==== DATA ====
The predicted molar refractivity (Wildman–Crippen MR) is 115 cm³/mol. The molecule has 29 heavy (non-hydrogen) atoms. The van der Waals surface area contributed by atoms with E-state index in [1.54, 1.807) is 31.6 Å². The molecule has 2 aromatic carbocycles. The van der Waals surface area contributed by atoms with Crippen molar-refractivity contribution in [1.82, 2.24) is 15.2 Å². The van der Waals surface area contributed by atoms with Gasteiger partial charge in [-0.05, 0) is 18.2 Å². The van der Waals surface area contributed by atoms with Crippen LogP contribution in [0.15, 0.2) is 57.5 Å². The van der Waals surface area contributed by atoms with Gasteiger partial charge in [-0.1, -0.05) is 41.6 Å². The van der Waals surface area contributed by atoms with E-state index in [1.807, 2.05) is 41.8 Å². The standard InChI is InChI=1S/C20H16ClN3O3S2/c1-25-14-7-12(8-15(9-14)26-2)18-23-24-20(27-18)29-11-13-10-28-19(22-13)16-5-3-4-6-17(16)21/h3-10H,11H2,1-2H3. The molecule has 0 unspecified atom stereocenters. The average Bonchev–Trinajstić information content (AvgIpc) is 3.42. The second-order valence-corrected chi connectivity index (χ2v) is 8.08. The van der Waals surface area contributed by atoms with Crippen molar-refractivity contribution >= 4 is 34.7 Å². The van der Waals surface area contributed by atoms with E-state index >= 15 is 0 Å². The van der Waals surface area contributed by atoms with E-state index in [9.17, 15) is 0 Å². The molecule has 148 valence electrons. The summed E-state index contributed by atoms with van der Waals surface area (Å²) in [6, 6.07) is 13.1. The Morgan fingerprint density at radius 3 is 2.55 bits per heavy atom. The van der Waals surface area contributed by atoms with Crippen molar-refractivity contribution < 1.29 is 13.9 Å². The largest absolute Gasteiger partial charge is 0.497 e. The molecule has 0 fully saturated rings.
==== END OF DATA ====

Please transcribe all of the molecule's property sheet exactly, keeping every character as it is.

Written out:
The predicted molar refractivity (Wildman–Crippen MR) is 115 cm³/mol. The molecule has 29 heavy (non-hydrogen) atoms. The van der Waals surface area contributed by atoms with E-state index in [1.54, 1.807) is 31.6 Å². The molecule has 2 aromatic carbocycles. The van der Waals surface area contributed by atoms with Crippen molar-refractivity contribution in [1.82, 2.24) is 15.2 Å². The van der Waals surface area contributed by atoms with Gasteiger partial charge in [-0.05, 0) is 18.2 Å². The van der Waals surface area contributed by atoms with Crippen LogP contribution in [0.15, 0.2) is 57.5 Å². The van der Waals surface area contributed by atoms with Gasteiger partial charge in [-0.1, -0.05) is 41.6 Å². The van der Waals surface area contributed by atoms with E-state index in [1.807, 2.05) is 41.8 Å². The standard InChI is InChI=1S/C20H16ClN3O3S2/c1-25-14-7-12(8-15(9-14)26-2)18-23-24-20(27-18)29-11-13-10-28-19(22-13)16-5-3-4-6-17(16)21/h3-10H,11H2,1-2H3. The molecule has 0 unspecified atom stereocenters. The average Bonchev–Trinajstić information content (AvgIpc) is 3.42. The second-order valence-corrected chi connectivity index (χ2v) is 8.08. The van der Waals surface area contributed by atoms with Crippen molar-refractivity contribution >= 4 is 34.7 Å². The van der Waals surface area contributed by atoms with E-state index >= 15 is 0 Å². The van der Waals surface area contributed by atoms with E-state index in [9.17, 15) is 0 Å². The molecule has 148 valence electrons. The summed E-state index contributed by atoms with van der Waals surface area (Å²) in [6, 6.07) is 13.1. The Morgan fingerprint density at radius 3 is 2.55 bits per heavy atom. The van der Waals surface area contributed by atoms with Crippen molar-refractivity contribution < 1.29 is 13.9 Å². The largest absolute Gasteiger partial charge is 0.497 e. The molecule has 0 fully saturated rings.